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Discussion Starter #1
I am going to begin to work on my mustang this winter, but don't know where to start. I am going to redo the engine and engine bay. The interior and the exterior of the car.

What is the most logical place to start? I would hate to have the paint done and then be trying to reinstall the engine. Something is bound to get messed up.

Just curious where you guys started on your cars and what steps you followed to get it all done. Not that it ever gets all done.
Thanks, Barry

PS. Sorry about the size of the sig. pic. I will resize it soon.
 

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Strip all the parts off the car.
Paint/Rust Removal and Bodywork.
Prime and Paint.
Install Suspension, Engine, and Trans.
Replace Fenders, doors, etc.
Replace Interior.

This is my plan. Your plan may vary :)

Good Luck and Have Fun
 

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1st.... lots of digital pics
 

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Well....judging by the picture in the sig...you need to start by deciding what you want to do.

You seem to have a solid base judging by the pic. It sits level like it has newer suspension on it. The paint looks decent enough and it has upgrade wheels and tires.

You 'could' start by writting down what is needed to make it a safe, driveable, reliable car and then work out.

I prefer to try and keep my car driveable and chisel away. Which of course means that people think my car has been virtually undriveable for 3 yrs since everytime they come over I had just taking this out, or broke that, or done something to make the car immobile ;)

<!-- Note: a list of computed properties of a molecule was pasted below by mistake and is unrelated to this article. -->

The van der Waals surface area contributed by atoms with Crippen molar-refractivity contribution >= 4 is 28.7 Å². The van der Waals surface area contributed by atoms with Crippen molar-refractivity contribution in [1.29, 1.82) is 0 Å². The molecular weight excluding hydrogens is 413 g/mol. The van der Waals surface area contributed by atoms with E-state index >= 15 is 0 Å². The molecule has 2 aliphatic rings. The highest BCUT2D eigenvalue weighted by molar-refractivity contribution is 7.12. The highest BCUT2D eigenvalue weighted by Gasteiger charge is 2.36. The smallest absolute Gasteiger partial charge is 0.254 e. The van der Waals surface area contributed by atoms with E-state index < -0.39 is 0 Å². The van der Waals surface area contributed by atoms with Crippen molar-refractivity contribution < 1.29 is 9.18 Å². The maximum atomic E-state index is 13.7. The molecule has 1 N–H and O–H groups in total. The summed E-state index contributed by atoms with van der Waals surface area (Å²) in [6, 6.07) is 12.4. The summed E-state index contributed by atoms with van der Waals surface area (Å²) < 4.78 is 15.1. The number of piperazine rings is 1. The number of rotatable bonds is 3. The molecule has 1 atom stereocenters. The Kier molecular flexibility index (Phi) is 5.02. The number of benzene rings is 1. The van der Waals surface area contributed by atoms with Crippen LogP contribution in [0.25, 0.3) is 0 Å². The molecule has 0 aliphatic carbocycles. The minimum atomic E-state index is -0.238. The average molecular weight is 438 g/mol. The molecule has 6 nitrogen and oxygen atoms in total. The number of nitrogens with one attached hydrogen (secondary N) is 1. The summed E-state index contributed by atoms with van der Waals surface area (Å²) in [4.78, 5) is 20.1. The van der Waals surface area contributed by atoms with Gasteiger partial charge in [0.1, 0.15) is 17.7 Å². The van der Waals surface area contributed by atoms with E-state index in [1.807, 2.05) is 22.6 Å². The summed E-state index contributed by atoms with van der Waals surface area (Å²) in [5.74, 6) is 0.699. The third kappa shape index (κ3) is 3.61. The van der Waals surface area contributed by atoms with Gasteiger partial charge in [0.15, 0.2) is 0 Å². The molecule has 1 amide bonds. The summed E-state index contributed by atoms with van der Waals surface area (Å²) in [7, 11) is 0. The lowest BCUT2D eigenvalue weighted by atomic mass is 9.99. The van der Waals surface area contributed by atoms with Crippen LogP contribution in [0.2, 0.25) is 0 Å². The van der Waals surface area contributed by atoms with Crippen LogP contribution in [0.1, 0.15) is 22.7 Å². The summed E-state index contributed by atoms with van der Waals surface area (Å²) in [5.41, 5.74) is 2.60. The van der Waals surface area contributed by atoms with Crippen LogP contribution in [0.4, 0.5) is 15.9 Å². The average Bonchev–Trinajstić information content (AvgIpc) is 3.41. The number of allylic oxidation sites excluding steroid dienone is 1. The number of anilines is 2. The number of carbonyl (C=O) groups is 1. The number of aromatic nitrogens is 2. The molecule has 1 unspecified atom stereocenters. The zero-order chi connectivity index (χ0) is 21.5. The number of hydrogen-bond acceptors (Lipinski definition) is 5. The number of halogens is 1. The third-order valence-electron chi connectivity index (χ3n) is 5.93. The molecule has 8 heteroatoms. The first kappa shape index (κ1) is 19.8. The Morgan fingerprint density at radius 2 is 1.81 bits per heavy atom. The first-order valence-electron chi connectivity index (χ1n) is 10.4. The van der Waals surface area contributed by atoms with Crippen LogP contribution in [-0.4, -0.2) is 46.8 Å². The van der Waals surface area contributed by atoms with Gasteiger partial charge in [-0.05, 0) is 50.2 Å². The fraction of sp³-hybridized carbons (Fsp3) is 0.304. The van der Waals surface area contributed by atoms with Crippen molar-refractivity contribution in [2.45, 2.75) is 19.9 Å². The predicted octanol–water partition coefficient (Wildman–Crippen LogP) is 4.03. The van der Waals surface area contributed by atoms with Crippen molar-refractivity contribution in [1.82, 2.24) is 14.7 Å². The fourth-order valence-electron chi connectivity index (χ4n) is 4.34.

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How far is the restoration going? Are you going for a nice driver or full blown concourse car. The finished product will dictate which route you should take. A concours car needs to be stripped and rebuilt similiar to assembly line process Ford used. This will allow the finished product to be as close to Ford perfect as possible. If the car is leaning more towards a nice driver then look at the budget and work on the projects that make the most sense. I usually don't recommend people disabling the car for long periods of time. There is nothing more heartbreaking than to have your pony in the garage in a million pieces and no end in sight.

Do the restoration in smaller steps and keep your car driveable and enjoyable. Any way you go there will be things to work around. I usually prefer to fix the sheetmetal of the car first and make sure the car is structurally sound. Then either paint or mechanical as the budget allows. If the car is going to be modified then I would recommend mechanical first. Get all your bugs workes out and get everything in the car. If you paint first, the front fenders and such can be removed during the engine install to prevent damage. Interior is usually last. Plan carefully and don't bite off more than you can afford. Budget, Budget, Budget.
 

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I stripped mine, media blasted the inside, having floor put in now and the trunk area primed and painted. New Tailight panel, and rear valance. This weekend we are doing the undercarige, and January 2nd it goes back to the body shop for the new fender aprons (engine compartment) Then will install new doors, fenders and shelby hood. Line everything up. Find all the dings and welds that need fixed. Fill in areas with marglass, sand prime, sand prime, sand prime and paint. That the order we are doing it. Engine is almost done now and we are also building rear end and new AOD tranny. Then windows, chrome, and interior good luck.
 

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I forgot, Put a few VMFM's to work. I have a few of them giving me a hand.